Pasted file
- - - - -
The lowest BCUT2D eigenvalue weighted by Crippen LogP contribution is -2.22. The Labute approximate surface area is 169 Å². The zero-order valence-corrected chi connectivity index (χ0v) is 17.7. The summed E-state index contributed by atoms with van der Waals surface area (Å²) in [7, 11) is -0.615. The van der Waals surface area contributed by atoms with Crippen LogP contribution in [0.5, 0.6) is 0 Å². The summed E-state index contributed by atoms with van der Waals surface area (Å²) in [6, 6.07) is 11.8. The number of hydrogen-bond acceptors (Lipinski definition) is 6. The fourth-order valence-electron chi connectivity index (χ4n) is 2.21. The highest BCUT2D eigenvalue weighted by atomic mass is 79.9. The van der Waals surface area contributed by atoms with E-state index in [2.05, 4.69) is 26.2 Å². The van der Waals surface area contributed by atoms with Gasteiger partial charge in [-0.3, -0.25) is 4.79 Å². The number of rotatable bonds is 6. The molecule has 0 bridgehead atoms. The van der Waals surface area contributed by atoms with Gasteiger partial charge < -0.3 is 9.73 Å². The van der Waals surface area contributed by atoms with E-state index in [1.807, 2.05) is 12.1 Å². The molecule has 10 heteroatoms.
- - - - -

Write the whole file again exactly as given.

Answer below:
The lowest BCUT2D eigenvalue weighted by Crippen LogP contribution is -2.22. The Labute approximate surface area is 169 Å². The zero-order valence-corrected chi connectivity index (χ0v) is 17.7. The summed E-state index contributed by atoms with van der Waals surface area (Å²) in [7, 11) is -0.615. The van der Waals surface area contributed by atoms with Crippen LogP contribution in [0.5, 0.6) is 0 Å². The summed E-state index contributed by atoms with van der Waals surface area (Å²) in [6, 6.07) is 11.8. The number of hydrogen-bond acceptors (Lipinski definition) is 6. The fourth-order valence-electron chi connectivity index (χ4n) is 2.21. The highest BCUT2D eigenvalue weighted by atomic mass is 79.9. The van der Waals surface area contributed by atoms with E-state index in [2.05, 4.69) is 26.2 Å². The van der Waals surface area contributed by atoms with Gasteiger partial charge in [-0.3, -0.25) is 4.79 Å². The number of rotatable bonds is 6. The molecule has 0 bridgehead atoms. The van der Waals surface area contributed by atoms with Gasteiger partial charge < -0.3 is 9.73 Å². The van der Waals surface area contributed by atoms with E-state index in [1.807, 2.05) is 12.1 Å². The molecule has 10 heteroatoms.